Children's & Fantasy/Sci-Fi Books


Picture Book Writers: Let Your Creativity Loose with PiBoIdMo!

New writers, writers new to picture books, or any writers seeking good advice and encouragement should get themselves quickly over to Tara Lazar’s PiBoIdMo. Picture Book Idea Month is a picture book-centric homage to National Novel Writing Month (NaNoWriMo). But rather than writing 50,000 words of a novel in a month, the goal is to come up with at least 30 ideas for picture books. PiBoIdMo includes a daily guest blog from traditionally published picture book authors offering words of wisdom. I had the honor of being one of Tara’s guest bloggers last year.


A common challenge for picture book writers is: how do I come up with good ideas? The trick is to let your creativity loose. Turn off your super-ego. Don’t self-critique initially. Get in touch with your inner child. Give yourself permission to generate fun, outlandish, bizarre ideas. Only afterward, go through the sifting process to see which ideas are gems sparkling with potential to be transformed into a polished story.

Try this exercise: Below are some delightful cardboard silhouette images by John Marshall (posted on Bored Panda). Generate some picture book ideas based on each photo. How can you not!?


Enough with the begging. This is why you do not feed pets at the table.


While I was watching the sunset tonight, I couldn’t stop blinking. “Hey. Do I have something in my eye?” I asked Keith, my chameleon friend.
“Yeah,” Keith said. “It’s a bug.”
“Can you get it out?” I asked.

The Pose

“In the yoga world, we call this the Standing Tree Pose,” I said.
“Oh. In the flamingo world, we call this standing,” the flamingo replied.

What’s That Smell?

Today, I was enjoying a sunset banana down by the lake when the most amazing thing happened. All of a sudden, this warm breeze started blowing across my neck and it smelled just like bananas too.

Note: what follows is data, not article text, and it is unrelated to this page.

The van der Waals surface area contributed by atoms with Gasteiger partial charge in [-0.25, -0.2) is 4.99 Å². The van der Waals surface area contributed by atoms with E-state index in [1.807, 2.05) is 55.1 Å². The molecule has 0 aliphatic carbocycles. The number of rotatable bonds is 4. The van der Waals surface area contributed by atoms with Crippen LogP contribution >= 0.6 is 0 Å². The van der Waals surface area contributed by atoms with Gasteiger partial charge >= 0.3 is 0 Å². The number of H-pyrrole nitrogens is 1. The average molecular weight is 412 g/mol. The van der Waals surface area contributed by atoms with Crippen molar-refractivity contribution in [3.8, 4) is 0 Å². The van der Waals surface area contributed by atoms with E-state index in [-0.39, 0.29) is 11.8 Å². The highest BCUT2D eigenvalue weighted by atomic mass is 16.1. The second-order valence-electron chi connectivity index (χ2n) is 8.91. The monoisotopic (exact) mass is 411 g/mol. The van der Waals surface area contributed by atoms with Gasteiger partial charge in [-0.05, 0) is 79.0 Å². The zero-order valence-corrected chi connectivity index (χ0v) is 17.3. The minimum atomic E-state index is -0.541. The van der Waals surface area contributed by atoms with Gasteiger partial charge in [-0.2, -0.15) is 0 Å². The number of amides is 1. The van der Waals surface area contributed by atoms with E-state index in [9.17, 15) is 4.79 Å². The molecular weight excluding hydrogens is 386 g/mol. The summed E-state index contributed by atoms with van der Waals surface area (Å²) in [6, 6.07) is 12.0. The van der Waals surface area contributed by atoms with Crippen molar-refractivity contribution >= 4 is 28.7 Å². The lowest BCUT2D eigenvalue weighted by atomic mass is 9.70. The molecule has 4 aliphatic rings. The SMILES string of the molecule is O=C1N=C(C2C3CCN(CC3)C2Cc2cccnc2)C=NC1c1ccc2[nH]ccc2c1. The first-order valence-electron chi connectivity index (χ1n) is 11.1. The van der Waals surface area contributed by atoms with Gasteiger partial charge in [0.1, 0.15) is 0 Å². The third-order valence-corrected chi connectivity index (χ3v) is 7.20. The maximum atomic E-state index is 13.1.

The Rock Dragon

So I was walking on the rocks tonight, looking for the tiny elephants, when a flash of light caught my eye. Though they are exceedingly rare, especially in Maine this time of year, a baby rock dragon was testing his fire breath right in front of me! Good thing I had a net.

Fish Bouquet

When I finally got up the nerve to approach the beautiful mermaid down on the beach, a friend suggested I bring her a bouquet of roses. But I had a better idea.


The problem with Troll Haircut Day is the brutal monotony of it all.
“Tapered to a point?” I asked for the 74th time.

Rhino Ring Toss

I can’t think of a better way to wind down at the end of the day then with a little Rhino Ring Toss. For anyone interested: All you need is a rhinoceros and a ring and you’re good to go.

The Woodchuck

Today I finally answered a tongue twister I learned as a kid. I was just walking on the beach when I heard this little chop chop sound. It was a woodchuck.
“What are you doing?” I asked him.
“Chucking wood,” he answered.
“Really. How much can you do? I’ve always wanted to know.”
“Start counting, big boy,” the woodchuck said with a high-pitched laugh, then lifted his tiny axe and got to work.

Dining With A Bigfoot

I was sitting at the only restaurant on the island tonight when I heard a waitress talking to man at the table next to mine. It was the man’s name that got my attention. I couldn’t see his face, but even from behind I could tell he was around eight feet tall and covered with hair. He ordered two rare steaks and three chicken platters.

When the waitress walked away, I gathered my courage and leaned a little closer to the giant’s back. “Excuse me, sir,” I said. “I’m sorry to bother you but…why DO they call you Bigfoot?”

Jumping Practice

It’s hard enough to earn the trust of a wild baby lake dolphin. But to get one to jump through a hoop on command so close to shore… It makes all the years of patient training seem worth it tonight.

Epic Battle

This may look like just a still picture, but trust me: it was an epic battle, with all kinds of crazy flips and twists that went on and on. Stuff you’ve never seen before; really quality light sabering on both sides. But when it was all over, just when it looked like the bad guy was going to win…I came up with this killer move and saved the day. It was a good sunset.

Special Delivery

When Mars House of Pizza says: WE DELIVER ANYWHERE, they mean it.

My Hero

It’s pretty cool when you get to meet one of your childhood heroes. It’s even better when he agrees to sing “The Rainbow Connection” with you.

Tiny Elephants

What I love about the tiny elephants that you find all over the island is how friendly they are. At sunset, I could see them all over the rocks, and a few of them ran up to me when I approached. Now, granted, I was wearing peanut butter-scented lip gloss at the time, but I doubt that had anything to do with it.